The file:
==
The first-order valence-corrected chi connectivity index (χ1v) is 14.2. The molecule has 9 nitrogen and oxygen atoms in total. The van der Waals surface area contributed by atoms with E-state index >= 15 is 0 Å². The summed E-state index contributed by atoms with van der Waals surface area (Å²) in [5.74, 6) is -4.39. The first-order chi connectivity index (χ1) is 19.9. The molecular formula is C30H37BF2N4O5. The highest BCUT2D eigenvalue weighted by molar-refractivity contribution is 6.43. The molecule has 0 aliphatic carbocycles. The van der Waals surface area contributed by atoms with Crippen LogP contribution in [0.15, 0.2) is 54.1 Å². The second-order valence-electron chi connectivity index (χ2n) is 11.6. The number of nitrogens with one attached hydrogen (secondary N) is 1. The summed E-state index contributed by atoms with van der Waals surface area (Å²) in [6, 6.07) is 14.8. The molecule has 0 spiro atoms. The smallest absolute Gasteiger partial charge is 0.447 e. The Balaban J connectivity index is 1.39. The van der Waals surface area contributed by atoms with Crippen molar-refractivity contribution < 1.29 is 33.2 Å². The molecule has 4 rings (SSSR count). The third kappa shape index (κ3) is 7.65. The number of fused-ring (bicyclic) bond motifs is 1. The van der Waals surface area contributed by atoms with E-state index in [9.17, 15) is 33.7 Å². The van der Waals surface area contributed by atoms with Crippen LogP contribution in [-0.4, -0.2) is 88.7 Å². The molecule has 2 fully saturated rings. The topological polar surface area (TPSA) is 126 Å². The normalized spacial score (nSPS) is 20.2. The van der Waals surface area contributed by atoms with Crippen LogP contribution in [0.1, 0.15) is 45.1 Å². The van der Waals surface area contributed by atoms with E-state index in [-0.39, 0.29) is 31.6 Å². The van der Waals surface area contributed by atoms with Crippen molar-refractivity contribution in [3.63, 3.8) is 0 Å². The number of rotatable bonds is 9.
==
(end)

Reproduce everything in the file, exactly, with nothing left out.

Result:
The first-order valence-corrected chi connectivity index (χ1v) is 14.2. The molecule has 9 nitrogen and oxygen atoms in total. The van der Waals surface area contributed by atoms with E-state index >= 15 is 0 Å². The summed E-state index contributed by atoms with van der Waals surface area (Å²) in [5.74, 6) is -4.39. The first-order chi connectivity index (χ1) is 19.9. The molecular formula is C30H37BF2N4O5. The highest BCUT2D eigenvalue weighted by molar-refractivity contribution is 6.43. The molecule has 0 aliphatic carbocycles. The van der Waals surface area contributed by atoms with Crippen LogP contribution in [0.15, 0.2) is 54.1 Å². The second-order valence-electron chi connectivity index (χ2n) is 11.6. The number of nitrogens with one attached hydrogen (secondary N) is 1. The summed E-state index contributed by atoms with van der Waals surface area (Å²) in [6, 6.07) is 14.8. The molecule has 0 spiro atoms. The smallest absolute Gasteiger partial charge is 0.447 e. The Balaban J connectivity index is 1.39. The van der Waals surface area contributed by atoms with Crippen molar-refractivity contribution < 1.29 is 33.2 Å². The molecule has 4 rings (SSSR count). The third kappa shape index (κ3) is 7.65. The number of fused-ring (bicyclic) bond motifs is 1. The van der Waals surface area contributed by atoms with E-state index in [9.17, 15) is 33.7 Å². The van der Waals surface area contributed by atoms with Crippen LogP contribution in [-0.4, -0.2) is 88.7 Å². The molecule has 2 fully saturated rings. The topological polar surface area (TPSA) is 126 Å². The normalized spacial score (nSPS) is 20.2. The van der Waals surface area contributed by atoms with Crippen LogP contribution in [0.1, 0.15) is 45.1 Å². The van der Waals surface area contributed by atoms with E-state index in [-0.39, 0.29) is 31.6 Å². The van der Waals surface area contributed by atoms with Crippen molar-refractivity contribution in [3.63, 3.8) is 0 Å². The number of rotatable bonds is 9.